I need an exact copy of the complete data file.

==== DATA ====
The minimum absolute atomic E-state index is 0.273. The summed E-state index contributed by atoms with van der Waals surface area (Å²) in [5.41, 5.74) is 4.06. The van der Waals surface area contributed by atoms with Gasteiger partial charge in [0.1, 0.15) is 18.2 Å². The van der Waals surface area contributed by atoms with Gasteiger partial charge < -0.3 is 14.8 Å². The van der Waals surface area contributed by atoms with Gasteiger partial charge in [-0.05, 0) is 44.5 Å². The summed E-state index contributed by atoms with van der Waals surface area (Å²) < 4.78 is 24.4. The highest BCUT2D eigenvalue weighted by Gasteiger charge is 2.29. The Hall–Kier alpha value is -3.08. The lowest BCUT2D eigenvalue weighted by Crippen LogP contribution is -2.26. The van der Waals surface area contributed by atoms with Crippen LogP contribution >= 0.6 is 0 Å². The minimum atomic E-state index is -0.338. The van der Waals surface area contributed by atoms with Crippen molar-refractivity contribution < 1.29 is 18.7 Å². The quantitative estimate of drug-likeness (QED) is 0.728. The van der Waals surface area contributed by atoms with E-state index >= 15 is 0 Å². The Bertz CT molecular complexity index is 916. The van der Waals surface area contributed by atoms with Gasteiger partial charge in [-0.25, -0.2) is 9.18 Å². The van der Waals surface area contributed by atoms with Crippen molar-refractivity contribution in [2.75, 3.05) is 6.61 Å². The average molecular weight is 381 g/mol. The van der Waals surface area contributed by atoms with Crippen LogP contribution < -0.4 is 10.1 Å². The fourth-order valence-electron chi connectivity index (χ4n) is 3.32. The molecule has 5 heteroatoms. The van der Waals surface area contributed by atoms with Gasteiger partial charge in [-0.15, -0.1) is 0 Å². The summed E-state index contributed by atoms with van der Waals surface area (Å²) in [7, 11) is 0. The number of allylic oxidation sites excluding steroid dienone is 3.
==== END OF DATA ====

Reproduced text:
The minimum absolute atomic E-state index is 0.273. The summed E-state index contributed by atoms with van der Waals surface area (Å²) in [5.41, 5.74) is 4.06. The van der Waals surface area contributed by atoms with Gasteiger partial charge in [0.1, 0.15) is 18.2 Å². The van der Waals surface area contributed by atoms with Gasteiger partial charge < -0.3 is 14.8 Å². The van der Waals surface area contributed by atoms with Gasteiger partial charge in [-0.05, 0) is 44.5 Å². The summed E-state index contributed by atoms with van der Waals surface area (Å²) < 4.78 is 24.4. The highest BCUT2D eigenvalue weighted by Gasteiger charge is 2.29. The Hall–Kier alpha value is -3.08. The lowest BCUT2D eigenvalue weighted by Crippen LogP contribution is -2.26. The van der Waals surface area contributed by atoms with Crippen LogP contribution >= 0.6 is 0 Å². The minimum atomic E-state index is -0.338. The van der Waals surface area contributed by atoms with Crippen molar-refractivity contribution < 1.29 is 18.7 Å². The quantitative estimate of drug-likeness (QED) is 0.728. The van der Waals surface area contributed by atoms with E-state index >= 15 is 0 Å². The Bertz CT molecular complexity index is 916. The van der Waals surface area contributed by atoms with Gasteiger partial charge in [-0.25, -0.2) is 9.18 Å². The van der Waals surface area contributed by atoms with Crippen molar-refractivity contribution in [2.75, 3.05) is 6.61 Å². The average molecular weight is 381 g/mol. The van der Waals surface area contributed by atoms with Crippen LogP contribution < -0.4 is 10.1 Å². The fourth-order valence-electron chi connectivity index (χ4n) is 3.32. The molecule has 5 heteroatoms. The van der Waals surface area contributed by atoms with Gasteiger partial charge in [-0.15, -0.1) is 0 Å². The summed E-state index contributed by atoms with van der Waals surface area (Å²) in [7, 11) is 0. The number of allylic oxidation sites excluding steroid dienone is 3.